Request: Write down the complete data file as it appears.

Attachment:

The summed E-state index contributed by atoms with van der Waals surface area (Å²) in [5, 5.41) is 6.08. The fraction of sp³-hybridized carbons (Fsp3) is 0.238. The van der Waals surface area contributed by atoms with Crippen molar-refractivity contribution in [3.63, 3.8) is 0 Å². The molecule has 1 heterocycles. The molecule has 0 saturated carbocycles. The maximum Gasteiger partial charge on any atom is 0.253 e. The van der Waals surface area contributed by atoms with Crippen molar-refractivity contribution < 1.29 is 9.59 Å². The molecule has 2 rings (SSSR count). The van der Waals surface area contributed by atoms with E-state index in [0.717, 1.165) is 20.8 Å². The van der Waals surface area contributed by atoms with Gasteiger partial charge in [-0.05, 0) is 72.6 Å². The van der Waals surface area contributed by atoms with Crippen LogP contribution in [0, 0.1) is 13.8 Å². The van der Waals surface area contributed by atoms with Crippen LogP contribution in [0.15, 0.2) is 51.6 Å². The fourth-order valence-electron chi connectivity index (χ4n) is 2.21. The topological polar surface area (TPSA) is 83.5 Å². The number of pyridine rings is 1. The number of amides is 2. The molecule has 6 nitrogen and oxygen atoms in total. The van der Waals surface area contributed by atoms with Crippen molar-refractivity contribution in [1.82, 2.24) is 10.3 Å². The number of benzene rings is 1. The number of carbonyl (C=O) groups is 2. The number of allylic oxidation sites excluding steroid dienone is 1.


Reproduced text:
The summed E-state index contributed by atoms with van der Waals surface area (Å²) in [5, 5.41) is 6.08. The fraction of sp³-hybridized carbons (Fsp3) is 0.238. The van der Waals surface area contributed by atoms with Crippen molar-refractivity contribution in [3.63, 3.8) is 0 Å². The molecule has 1 heterocycles. The molecule has 0 saturated carbocycles. The maximum Gasteiger partial charge on any atom is 0.253 e. The van der Waals surface area contributed by atoms with Crippen molar-refractivity contribution < 1.29 is 9.59 Å². The molecule has 2 rings (SSSR count). The van der Waals surface area contributed by atoms with E-state index in [0.717, 1.165) is 20.8 Å². The van der Waals surface area contributed by atoms with Gasteiger partial charge in [-0.05, 0) is 72.6 Å². The van der Waals surface area contributed by atoms with Crippen LogP contribution in [0, 0.1) is 13.8 Å². The van der Waals surface area contributed by atoms with Crippen LogP contribution in [0.15, 0.2) is 51.6 Å². The fourth-order valence-electron chi connectivity index (χ4n) is 2.21. The topological polar surface area (TPSA) is 83.5 Å². The number of pyridine rings is 1. The number of amides is 2. The molecule has 6 nitrogen and oxygen atoms in total. The van der Waals surface area contributed by atoms with Crippen molar-refractivity contribution in [1.82, 2.24) is 10.3 Å². The number of benzene rings is 1. The number of carbonyl (C=O) groups is 2. The number of allylic oxidation sites excluding steroid dienone is 1.